Mount Moriah (Nevada)

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Mount Moriah
MtMoriahNV.jpg
Mount Moriah, looking southwest from 'The Table,' in the Snake Range.
Highest point
Elevation 12,072 ft (3,680 m)  NAVD 88[3]
Prominence 4,907 ft (1,496 m) [4]
Listing
  • Nevada's 5th highest[1]
  • Western States Climbers star peak[2]
Coordinates 39°16′23″N 114°11′56″W / 39.273184919°N 114.198828478°W / 39.273184919; -114.198828478Coordinates: 39°16′23″N 114°11′56″W / 39.273184919°N 114.198828478°W / 39.273184919; -114.198828478[3]
Geography
Mount Moriah is located in Nevada
Mount Moriah
Mount Moriah
Location in Nevada
Location White Pine County, Nevada, U.S.
Parent range Snake Range
Topo map USGS Mount Moriah

Mount Moriah is a 12,072-foot (3,680 m) mountain in the northern Snake Range of eastern White Pine County, Nevada, United States. It is the fifth highest mountain in the state,[1] and also ranks as the ninth-most topographically prominent peak in the state.[5] It is located in the Mount Moriah Wilderness administered by the Humboldt-Toiyabe National Forest.

Geography[edit]

Mount Moriah rises over 6,000 feet (1,800 m) vertical feet above the Snake Valley on its east flank, and the Spring Valley to its west.[6] The summit is the highest point in the Humboldt-Toiyabe National Forest.[4]

Immediately to the north is a large flat sub-alpine area called The Table,[7] which supports an ancient stand of Great Basin Bristlecone Pine (Pinus longaeva).[6]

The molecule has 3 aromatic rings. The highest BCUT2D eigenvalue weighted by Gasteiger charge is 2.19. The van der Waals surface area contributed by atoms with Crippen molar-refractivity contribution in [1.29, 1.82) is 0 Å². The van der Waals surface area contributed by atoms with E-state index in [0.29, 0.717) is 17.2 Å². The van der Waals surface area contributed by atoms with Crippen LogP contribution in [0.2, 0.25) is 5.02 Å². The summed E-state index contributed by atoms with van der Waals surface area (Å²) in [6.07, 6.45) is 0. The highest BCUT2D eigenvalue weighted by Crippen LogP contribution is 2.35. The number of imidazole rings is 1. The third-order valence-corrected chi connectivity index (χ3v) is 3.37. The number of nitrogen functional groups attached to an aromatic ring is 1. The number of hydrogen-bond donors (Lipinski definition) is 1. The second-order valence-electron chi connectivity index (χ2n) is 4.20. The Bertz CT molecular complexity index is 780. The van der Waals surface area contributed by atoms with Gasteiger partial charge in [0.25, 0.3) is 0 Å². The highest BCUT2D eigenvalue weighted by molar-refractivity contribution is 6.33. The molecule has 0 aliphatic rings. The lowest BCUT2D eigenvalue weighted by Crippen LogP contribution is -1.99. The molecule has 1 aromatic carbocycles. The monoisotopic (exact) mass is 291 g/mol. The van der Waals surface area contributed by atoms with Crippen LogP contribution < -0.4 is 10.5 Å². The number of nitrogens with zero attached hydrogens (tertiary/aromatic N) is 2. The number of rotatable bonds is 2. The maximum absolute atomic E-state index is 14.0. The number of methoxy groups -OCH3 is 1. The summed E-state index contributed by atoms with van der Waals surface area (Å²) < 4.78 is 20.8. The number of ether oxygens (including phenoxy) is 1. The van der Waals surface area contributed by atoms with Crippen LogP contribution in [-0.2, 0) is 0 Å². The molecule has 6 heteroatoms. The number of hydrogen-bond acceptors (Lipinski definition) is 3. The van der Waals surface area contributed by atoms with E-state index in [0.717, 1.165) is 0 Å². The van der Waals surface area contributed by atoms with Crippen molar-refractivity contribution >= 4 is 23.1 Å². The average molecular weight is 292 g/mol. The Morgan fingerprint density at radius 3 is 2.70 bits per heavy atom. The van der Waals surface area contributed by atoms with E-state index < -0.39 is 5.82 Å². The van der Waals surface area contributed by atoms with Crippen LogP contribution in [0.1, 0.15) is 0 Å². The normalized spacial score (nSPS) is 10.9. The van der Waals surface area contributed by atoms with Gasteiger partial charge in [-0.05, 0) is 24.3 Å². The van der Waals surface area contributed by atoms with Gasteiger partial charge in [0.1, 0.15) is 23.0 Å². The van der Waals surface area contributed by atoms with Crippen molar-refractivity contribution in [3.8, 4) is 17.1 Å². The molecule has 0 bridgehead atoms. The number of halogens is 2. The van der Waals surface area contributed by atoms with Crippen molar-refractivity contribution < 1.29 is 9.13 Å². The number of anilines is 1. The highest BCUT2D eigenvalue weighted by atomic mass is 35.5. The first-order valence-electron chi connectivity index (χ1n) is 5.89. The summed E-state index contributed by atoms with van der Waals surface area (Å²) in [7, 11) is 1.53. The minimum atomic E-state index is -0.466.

The mountain is about 37 miles (60 km) east of Ely, the nearest town. U.S. Route 6 and U.S. Route 50 traverse the Sacramento Pass nearby, which divides the northern and southern sections of the Snake Range. To the south of the pass are Great Basin National Park and Wheeler Peak.

References[edit]

  1. ^ a b "Nevada 11,000-foot Peaks". Peakbagger.com. Retrieved 2011-05-19. 
  2. ^ "Western States Climbers List". Climber.org. Retrieved 2016-04-07. 
  3. ^ a b "Mt Moriah". NGS data sheet. U.S. National Geodetic Survey. Retrieved 2011-05-19. 
  4. ^ a b "Mount Moriah, Nevada". Peakbagger.com. Retrieved 2011-05-19. 
  5. ^ "Nevada Peaks with 2000 feet of Prominence". Peakbagger.com. Retrieved 2014-10-23. 
  6. ^ a b "Ely-Wilderness-Mount Moriah". United States Forest Service. Retrieved 2014-01-28. 
  7. ^ "The Table" (map). Gmap4. Retrieved 2011-05-19. 

External links[edit]